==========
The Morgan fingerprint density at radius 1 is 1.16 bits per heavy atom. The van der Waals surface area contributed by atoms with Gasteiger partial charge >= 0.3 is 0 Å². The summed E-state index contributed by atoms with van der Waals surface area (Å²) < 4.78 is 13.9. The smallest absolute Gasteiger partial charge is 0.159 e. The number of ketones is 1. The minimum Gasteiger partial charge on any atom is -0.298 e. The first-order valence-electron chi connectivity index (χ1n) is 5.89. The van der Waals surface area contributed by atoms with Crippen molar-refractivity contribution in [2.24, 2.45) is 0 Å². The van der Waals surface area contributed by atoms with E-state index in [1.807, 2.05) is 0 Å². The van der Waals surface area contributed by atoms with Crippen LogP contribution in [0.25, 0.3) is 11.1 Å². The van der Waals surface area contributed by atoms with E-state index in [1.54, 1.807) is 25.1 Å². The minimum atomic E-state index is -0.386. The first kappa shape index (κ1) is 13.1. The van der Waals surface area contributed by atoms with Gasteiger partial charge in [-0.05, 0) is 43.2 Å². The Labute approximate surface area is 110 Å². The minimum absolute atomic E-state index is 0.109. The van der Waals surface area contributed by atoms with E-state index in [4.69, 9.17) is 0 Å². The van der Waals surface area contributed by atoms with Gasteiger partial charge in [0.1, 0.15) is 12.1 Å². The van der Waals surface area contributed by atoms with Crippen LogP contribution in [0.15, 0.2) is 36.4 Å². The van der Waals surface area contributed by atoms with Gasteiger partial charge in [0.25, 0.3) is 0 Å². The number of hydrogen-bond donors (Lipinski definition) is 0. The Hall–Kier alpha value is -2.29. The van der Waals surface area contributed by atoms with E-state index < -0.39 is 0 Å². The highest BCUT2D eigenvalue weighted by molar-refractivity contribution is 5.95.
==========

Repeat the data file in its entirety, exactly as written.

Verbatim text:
The Morgan fingerprint density at radius 1 is 1.16 bits per heavy atom. The van der Waals surface area contributed by atoms with Gasteiger partial charge >= 0.3 is 0 Å². The summed E-state index contributed by atoms with van der Waals surface area (Å²) < 4.78 is 13.9. The smallest absolute Gasteiger partial charge is 0.159 e. The number of ketones is 1. The minimum Gasteiger partial charge on any atom is -0.298 e. The first-order valence-electron chi connectivity index (χ1n) is 5.89. The van der Waals surface area contributed by atoms with Crippen molar-refractivity contribution in [2.24, 2.45) is 0 Å². The van der Waals surface area contributed by atoms with E-state index in [1.807, 2.05) is 0 Å². The van der Waals surface area contributed by atoms with Crippen LogP contribution in [0.25, 0.3) is 11.1 Å². The van der Waals surface area contributed by atoms with E-state index in [1.54, 1.807) is 25.1 Å². The minimum atomic E-state index is -0.386. The first kappa shape index (κ1) is 13.1. The van der Waals surface area contributed by atoms with Gasteiger partial charge in [-0.05, 0) is 43.2 Å². The Labute approximate surface area is 110 Å². The minimum absolute atomic E-state index is 0.109. The van der Waals surface area contributed by atoms with E-state index in [4.69, 9.17) is 0 Å². The van der Waals surface area contributed by atoms with Gasteiger partial charge in [0.1, 0.15) is 12.1 Å². The van der Waals surface area contributed by atoms with Crippen LogP contribution in [0.15, 0.2) is 36.4 Å². The van der Waals surface area contributed by atoms with Gasteiger partial charge in [0.25, 0.3) is 0 Å². The number of hydrogen-bond donors (Lipinski definition) is 0. The Hall–Kier alpha value is -2.29. The van der Waals surface area contributed by atoms with E-state index < -0.39 is 0 Å². The highest BCUT2D eigenvalue weighted by molar-refractivity contribution is 5.95.